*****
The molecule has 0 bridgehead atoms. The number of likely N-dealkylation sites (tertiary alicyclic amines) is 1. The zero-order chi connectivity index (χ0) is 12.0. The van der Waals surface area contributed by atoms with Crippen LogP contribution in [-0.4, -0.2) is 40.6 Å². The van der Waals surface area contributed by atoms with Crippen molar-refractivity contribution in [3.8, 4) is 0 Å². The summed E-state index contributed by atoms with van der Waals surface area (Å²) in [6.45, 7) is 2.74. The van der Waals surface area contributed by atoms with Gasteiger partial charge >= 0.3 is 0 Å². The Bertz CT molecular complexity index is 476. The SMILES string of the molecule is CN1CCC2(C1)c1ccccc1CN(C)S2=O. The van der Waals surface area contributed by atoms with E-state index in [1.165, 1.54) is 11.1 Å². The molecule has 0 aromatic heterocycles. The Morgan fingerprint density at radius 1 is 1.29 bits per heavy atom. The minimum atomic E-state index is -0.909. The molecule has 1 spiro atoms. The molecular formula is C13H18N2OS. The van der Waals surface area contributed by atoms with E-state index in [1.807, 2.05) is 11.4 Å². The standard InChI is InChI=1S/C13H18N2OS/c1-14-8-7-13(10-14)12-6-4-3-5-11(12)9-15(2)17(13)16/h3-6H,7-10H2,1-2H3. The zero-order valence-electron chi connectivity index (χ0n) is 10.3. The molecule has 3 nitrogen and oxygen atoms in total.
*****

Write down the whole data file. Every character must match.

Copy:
The molecule has 0 bridgehead atoms. The number of likely N-dealkylation sites (tertiary alicyclic amines) is 1. The zero-order chi connectivity index (χ0) is 12.0. The van der Waals surface area contributed by atoms with Crippen LogP contribution in [-0.4, -0.2) is 40.6 Å². The van der Waals surface area contributed by atoms with Crippen molar-refractivity contribution in [3.8, 4) is 0 Å². The summed E-state index contributed by atoms with van der Waals surface area (Å²) in [6.45, 7) is 2.74. The van der Waals surface area contributed by atoms with Gasteiger partial charge >= 0.3 is 0 Å². The Bertz CT molecular complexity index is 476. The SMILES string of the molecule is CN1CCC2(C1)c1ccccc1CN(C)S2=O. The van der Waals surface area contributed by atoms with E-state index in [1.165, 1.54) is 11.1 Å². The molecule has 0 aromatic heterocycles. The Morgan fingerprint density at radius 1 is 1.29 bits per heavy atom. The minimum atomic E-state index is -0.909. The molecule has 1 spiro atoms. The molecular formula is C13H18N2OS. The van der Waals surface area contributed by atoms with E-state index in [1.807, 2.05) is 11.4 Å². The standard InChI is InChI=1S/C13H18N2OS/c1-14-8-7-13(10-14)12-6-4-3-5-11(12)9-15(2)17(13)16/h3-6H,7-10H2,1-2H3. The zero-order valence-electron chi connectivity index (χ0n) is 10.3. The molecule has 3 nitrogen and oxygen atoms in total.